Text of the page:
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Online plant test claims less hassle for NVQ training

PLANT Operc says its revamped test will slash training paperwork

PLANT professional body Operc has revamped its online health and safety test.

The group said the changes would transform the way people train for plant.

Operc's SafetyNet has been mapped against the NVQ requirements for specialist plant and machinery operations.

This will enable operators to qualify for the 'knowledge' part of the NVQ online.

SafetyNet has also been developed to enable training firms and employers to gain access to the details of tests, such as when and where they were taken and the scores in individual categories.

The training bodies signed up to SafetyNet include National Plant Operators Registration Scheme; Contractors Mechanical Plant Engineers; and Lantra, the sector skills organisation for the land-based sector.

Employers that have already signed up for the test include the Royal National Lifeboat Institution, which has specialist boat launching plant, and the United Nations.

Operc convener David Edwards said: 'It gives the trainer a huge advantage.

'For instance, instead of spending hours on paperwork everything is there at the touch of a button.'

Dr Edwards said the SafetyNet tests would be free to any company or individual who had paid for Operc annual membership.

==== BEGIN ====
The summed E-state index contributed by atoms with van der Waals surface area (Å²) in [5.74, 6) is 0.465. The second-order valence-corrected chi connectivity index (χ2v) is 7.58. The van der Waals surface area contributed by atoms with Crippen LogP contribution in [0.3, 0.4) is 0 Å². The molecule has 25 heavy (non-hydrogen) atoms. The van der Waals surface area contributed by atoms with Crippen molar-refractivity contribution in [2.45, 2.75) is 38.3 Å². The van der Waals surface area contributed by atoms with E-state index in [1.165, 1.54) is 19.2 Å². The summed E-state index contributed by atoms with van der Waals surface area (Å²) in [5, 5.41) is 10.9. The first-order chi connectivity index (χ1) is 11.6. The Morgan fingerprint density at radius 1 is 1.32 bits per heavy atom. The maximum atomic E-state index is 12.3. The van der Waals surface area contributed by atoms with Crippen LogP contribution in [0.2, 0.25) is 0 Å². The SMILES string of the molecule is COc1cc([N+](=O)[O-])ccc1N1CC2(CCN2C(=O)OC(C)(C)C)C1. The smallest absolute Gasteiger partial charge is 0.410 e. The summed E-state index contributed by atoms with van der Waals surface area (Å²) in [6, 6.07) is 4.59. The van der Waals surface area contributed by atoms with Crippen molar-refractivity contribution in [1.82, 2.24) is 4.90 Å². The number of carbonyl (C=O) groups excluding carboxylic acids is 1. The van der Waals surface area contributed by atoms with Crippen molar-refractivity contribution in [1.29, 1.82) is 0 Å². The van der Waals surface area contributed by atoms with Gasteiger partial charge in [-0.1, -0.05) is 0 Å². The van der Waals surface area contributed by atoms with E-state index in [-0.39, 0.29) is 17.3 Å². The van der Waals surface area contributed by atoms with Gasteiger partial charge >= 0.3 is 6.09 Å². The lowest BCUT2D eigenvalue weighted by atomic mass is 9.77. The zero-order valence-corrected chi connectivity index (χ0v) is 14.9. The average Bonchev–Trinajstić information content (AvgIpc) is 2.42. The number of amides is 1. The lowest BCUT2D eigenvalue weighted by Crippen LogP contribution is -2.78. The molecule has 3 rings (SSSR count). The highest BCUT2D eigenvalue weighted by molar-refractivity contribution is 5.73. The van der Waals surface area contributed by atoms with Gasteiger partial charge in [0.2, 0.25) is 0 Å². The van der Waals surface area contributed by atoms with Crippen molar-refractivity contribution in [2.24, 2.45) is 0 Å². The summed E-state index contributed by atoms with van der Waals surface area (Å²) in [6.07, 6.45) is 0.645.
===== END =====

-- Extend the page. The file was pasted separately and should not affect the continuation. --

He added: 'SafetyNet could save a fortune as there is no need to pay to bring a separate assessor in each time, as the assessment takes place centrally.'

The test comprises 35 questions on general site health and safety and 50 questions on operational matters.

Dr Edwards said: 'We are trying to give choice.

'The operator can go on to take the machine-based assessments with one of the training providers and qualify for an NVQ, which should then entitle him to a CPCS card if he needs it, ' he said.

Vibration Guides

OPERC has also published new guidance for employers for dealing with hand-arm vibration, which it has developed with the help of the HSE and which includes its own site-based research, alongside the HSE's recommendations.

Dr Edwards said: 'The guide tries to dispel some of the hysteria associated with the problem.People are in danger of being bamboozled by facts and figures.

'Users should be properly trained with the tools.We have discovered that by simply holding the tool properly can reduce vibration by 50 per cent.'

More information can be found on www. operc. com.